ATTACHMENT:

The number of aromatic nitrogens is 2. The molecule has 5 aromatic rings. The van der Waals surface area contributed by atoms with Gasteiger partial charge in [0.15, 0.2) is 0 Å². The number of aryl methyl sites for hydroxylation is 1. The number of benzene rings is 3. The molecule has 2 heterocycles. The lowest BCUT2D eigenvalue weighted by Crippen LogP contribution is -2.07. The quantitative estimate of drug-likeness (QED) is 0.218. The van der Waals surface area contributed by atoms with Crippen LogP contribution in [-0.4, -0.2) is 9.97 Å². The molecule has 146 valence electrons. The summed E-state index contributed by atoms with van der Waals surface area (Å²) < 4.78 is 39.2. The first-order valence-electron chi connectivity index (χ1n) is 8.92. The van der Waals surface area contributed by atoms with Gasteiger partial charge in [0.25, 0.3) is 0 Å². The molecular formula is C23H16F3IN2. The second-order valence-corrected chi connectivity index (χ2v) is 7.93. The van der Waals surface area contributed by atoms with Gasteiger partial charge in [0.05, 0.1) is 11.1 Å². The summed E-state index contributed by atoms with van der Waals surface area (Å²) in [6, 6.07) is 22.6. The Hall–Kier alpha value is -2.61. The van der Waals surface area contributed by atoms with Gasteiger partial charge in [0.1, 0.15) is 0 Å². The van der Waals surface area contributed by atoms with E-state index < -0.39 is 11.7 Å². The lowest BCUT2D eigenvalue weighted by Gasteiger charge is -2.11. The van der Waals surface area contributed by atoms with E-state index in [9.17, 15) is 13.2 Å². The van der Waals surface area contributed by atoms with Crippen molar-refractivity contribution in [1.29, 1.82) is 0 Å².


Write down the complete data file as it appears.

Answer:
The number of aromatic nitrogens is 2. The molecule has 5 aromatic rings. The van der Waals surface area contributed by atoms with Gasteiger partial charge in [0.15, 0.2) is 0 Å². The number of aryl methyl sites for hydroxylation is 1. The number of benzene rings is 3. The molecule has 2 heterocycles. The lowest BCUT2D eigenvalue weighted by Crippen LogP contribution is -2.07. The quantitative estimate of drug-likeness (QED) is 0.218. The van der Waals surface area contributed by atoms with Crippen LogP contribution in [-0.4, -0.2) is 9.97 Å². The molecule has 146 valence electrons. The summed E-state index contributed by atoms with van der Waals surface area (Å²) < 4.78 is 39.2. The first-order valence-electron chi connectivity index (χ1n) is 8.92. The van der Waals surface area contributed by atoms with Gasteiger partial charge in [0.25, 0.3) is 0 Å². The molecular formula is C23H16F3IN2. The second-order valence-corrected chi connectivity index (χ2v) is 7.93. The van der Waals surface area contributed by atoms with Gasteiger partial charge in [0.05, 0.1) is 11.1 Å². The summed E-state index contributed by atoms with van der Waals surface area (Å²) in [6, 6.07) is 22.6. The Hall–Kier alpha value is -2.61. The van der Waals surface area contributed by atoms with Gasteiger partial charge in [0.1, 0.15) is 0 Å². The van der Waals surface area contributed by atoms with E-state index < -0.39 is 11.7 Å². The lowest BCUT2D eigenvalue weighted by Gasteiger charge is -2.11. The van der Waals surface area contributed by atoms with E-state index in [9.17, 15) is 13.2 Å². The van der Waals surface area contributed by atoms with Crippen molar-refractivity contribution in [1.29, 1.82) is 0 Å².